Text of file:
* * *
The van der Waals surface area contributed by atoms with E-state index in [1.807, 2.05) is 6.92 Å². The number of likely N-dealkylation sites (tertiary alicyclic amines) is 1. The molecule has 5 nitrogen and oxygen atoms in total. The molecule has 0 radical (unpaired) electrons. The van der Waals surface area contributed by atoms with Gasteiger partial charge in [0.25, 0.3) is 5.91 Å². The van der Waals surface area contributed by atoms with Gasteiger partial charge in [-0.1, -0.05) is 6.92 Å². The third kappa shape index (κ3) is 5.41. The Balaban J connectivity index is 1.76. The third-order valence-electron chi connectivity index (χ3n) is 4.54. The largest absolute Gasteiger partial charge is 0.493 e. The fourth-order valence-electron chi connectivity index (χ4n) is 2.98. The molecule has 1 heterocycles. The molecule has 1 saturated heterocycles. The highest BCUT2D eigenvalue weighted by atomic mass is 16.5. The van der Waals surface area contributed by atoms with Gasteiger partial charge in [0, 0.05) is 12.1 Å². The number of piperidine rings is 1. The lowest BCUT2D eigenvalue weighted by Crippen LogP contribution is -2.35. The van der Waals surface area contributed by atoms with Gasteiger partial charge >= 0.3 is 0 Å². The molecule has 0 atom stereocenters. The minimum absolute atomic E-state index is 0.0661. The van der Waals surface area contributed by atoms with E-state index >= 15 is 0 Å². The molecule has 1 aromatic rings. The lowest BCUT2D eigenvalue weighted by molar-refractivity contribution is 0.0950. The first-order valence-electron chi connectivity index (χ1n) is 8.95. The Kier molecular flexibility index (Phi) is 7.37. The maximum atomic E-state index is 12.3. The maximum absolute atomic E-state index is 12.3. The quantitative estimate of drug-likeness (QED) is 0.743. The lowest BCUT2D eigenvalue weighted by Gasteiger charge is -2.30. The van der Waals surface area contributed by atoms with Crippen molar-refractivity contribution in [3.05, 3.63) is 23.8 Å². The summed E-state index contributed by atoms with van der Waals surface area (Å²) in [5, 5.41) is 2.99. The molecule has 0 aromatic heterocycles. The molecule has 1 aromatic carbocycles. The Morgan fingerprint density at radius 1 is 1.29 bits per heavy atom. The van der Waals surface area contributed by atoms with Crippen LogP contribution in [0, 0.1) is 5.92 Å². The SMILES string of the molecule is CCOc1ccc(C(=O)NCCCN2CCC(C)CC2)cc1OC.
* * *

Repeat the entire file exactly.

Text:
The van der Waals surface area contributed by atoms with E-state index in [1.807, 2.05) is 6.92 Å². The number of likely N-dealkylation sites (tertiary alicyclic amines) is 1. The molecule has 5 nitrogen and oxygen atoms in total. The molecule has 0 radical (unpaired) electrons. The van der Waals surface area contributed by atoms with Gasteiger partial charge in [0.25, 0.3) is 5.91 Å². The van der Waals surface area contributed by atoms with Gasteiger partial charge in [-0.1, -0.05) is 6.92 Å². The third kappa shape index (κ3) is 5.41. The Balaban J connectivity index is 1.76. The third-order valence-electron chi connectivity index (χ3n) is 4.54. The largest absolute Gasteiger partial charge is 0.493 e. The fourth-order valence-electron chi connectivity index (χ4n) is 2.98. The molecule has 1 heterocycles. The molecule has 1 saturated heterocycles. The highest BCUT2D eigenvalue weighted by atomic mass is 16.5. The van der Waals surface area contributed by atoms with Gasteiger partial charge in [0, 0.05) is 12.1 Å². The number of piperidine rings is 1. The lowest BCUT2D eigenvalue weighted by Crippen LogP contribution is -2.35. The van der Waals surface area contributed by atoms with Gasteiger partial charge >= 0.3 is 0 Å². The molecule has 0 atom stereocenters. The minimum absolute atomic E-state index is 0.0661. The van der Waals surface area contributed by atoms with E-state index >= 15 is 0 Å². The molecule has 1 aromatic rings. The lowest BCUT2D eigenvalue weighted by molar-refractivity contribution is 0.0950. The first-order valence-electron chi connectivity index (χ1n) is 8.95. The Kier molecular flexibility index (Phi) is 7.37. The maximum atomic E-state index is 12.3. The maximum absolute atomic E-state index is 12.3. The quantitative estimate of drug-likeness (QED) is 0.743. The lowest BCUT2D eigenvalue weighted by Gasteiger charge is -2.30. The van der Waals surface area contributed by atoms with Crippen molar-refractivity contribution in [3.05, 3.63) is 23.8 Å². The summed E-state index contributed by atoms with van der Waals surface area (Å²) in [5, 5.41) is 2.99. The molecule has 0 aromatic heterocycles. The molecule has 1 aromatic carbocycles. The Morgan fingerprint density at radius 1 is 1.29 bits per heavy atom. The van der Waals surface area contributed by atoms with Crippen LogP contribution in [0, 0.1) is 5.92 Å². The SMILES string of the molecule is CCOc1ccc(C(=O)NCCCN2CCC(C)CC2)cc1OC.